We’re living in a moment when "extreme weather" dominates the news and our lives, from the recent wall-to-wall coverage of winter storm Nemo to the true devastation of Hurricane Sandy. Into all this (sometimes reasonable) hysteria, former Scientific American editor-in-chief John Rennie has launched Hacking the Planet, a Weather Channel show that explains some of the meteorological interventions scientists are exploring to lessen the impact of, and in some cases even prevent, catastrophic weather events.
Though global warming is an undeniable threat, and weather coverage has been amped up with thousands of people tweeting photos of hurricane-damaged areas, "The weather has always been of profound interest to people," Rennie explains. "There’s the immediate question of whether it will mess up your commute, and of course the long-term planning about what we need to protect our homes and communities." The impact of extreme weather may seem more intense lately, but Rennie says that’s in part because we’ve moved into the path of natural disasters by building more communities in tornado alley and on hurricane-prone shorelines.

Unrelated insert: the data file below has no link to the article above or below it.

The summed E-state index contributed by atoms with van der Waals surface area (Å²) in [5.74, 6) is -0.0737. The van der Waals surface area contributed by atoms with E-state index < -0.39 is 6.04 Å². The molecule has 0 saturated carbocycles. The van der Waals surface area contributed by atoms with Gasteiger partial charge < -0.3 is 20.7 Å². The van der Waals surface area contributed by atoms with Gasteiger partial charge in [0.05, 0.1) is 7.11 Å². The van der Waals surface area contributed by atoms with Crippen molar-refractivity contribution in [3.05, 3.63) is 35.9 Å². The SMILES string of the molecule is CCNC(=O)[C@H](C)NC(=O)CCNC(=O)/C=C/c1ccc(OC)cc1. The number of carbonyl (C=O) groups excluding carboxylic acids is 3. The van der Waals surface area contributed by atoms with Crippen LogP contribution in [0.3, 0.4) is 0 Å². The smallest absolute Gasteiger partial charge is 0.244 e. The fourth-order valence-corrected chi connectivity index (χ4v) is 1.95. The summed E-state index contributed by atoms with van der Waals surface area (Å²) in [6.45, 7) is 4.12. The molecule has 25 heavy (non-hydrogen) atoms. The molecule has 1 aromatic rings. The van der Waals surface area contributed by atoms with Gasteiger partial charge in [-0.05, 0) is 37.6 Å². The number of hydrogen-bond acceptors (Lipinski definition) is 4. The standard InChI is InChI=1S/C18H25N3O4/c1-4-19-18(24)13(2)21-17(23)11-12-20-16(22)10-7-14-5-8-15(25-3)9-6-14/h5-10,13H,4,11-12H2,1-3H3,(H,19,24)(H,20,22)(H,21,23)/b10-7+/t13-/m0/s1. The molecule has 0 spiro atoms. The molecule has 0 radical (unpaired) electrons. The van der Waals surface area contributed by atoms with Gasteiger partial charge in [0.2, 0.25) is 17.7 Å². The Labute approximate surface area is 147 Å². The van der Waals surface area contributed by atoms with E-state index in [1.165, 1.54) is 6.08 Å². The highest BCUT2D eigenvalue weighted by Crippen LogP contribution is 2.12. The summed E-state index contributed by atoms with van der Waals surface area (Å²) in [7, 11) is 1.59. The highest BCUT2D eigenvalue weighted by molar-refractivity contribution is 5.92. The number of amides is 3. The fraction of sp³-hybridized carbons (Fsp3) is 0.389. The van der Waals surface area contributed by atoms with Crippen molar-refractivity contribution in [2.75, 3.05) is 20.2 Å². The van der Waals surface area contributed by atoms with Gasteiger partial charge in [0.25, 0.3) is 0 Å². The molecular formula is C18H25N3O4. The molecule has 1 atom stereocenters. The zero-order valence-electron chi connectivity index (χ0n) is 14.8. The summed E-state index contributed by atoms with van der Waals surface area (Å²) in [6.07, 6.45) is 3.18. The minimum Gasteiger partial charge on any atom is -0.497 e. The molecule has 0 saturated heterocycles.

Some of the interventions on Hacking the Planet sound impossibly far-fetched and futuristic—can you really change the course of a hurricane?—but Rennie says that some of the storm advances may take place in our lifetimes. Here, Rennie discusses some of the craziest solutions to weather disasters, how plausible each of those solutions may be and the unintended consequences of monkeying with Mother Nature.
The hacks about predictions or protective measures are the ones that are most likely to happen in our lifetimes. For example, tornadoes are hugely unpredictable. That’s why they’re such a threat. They follow erratic courses and a funnel cloud can form anywhere in the associated storm system. So scientists are studying the storm systems that give rise to tornadoes, and it’s not unrealistic that we could start to know more and more refined, precise things about a tornado’s path. Rather than saying an entire county is under a warning, we can narrow it down to a much smaller area.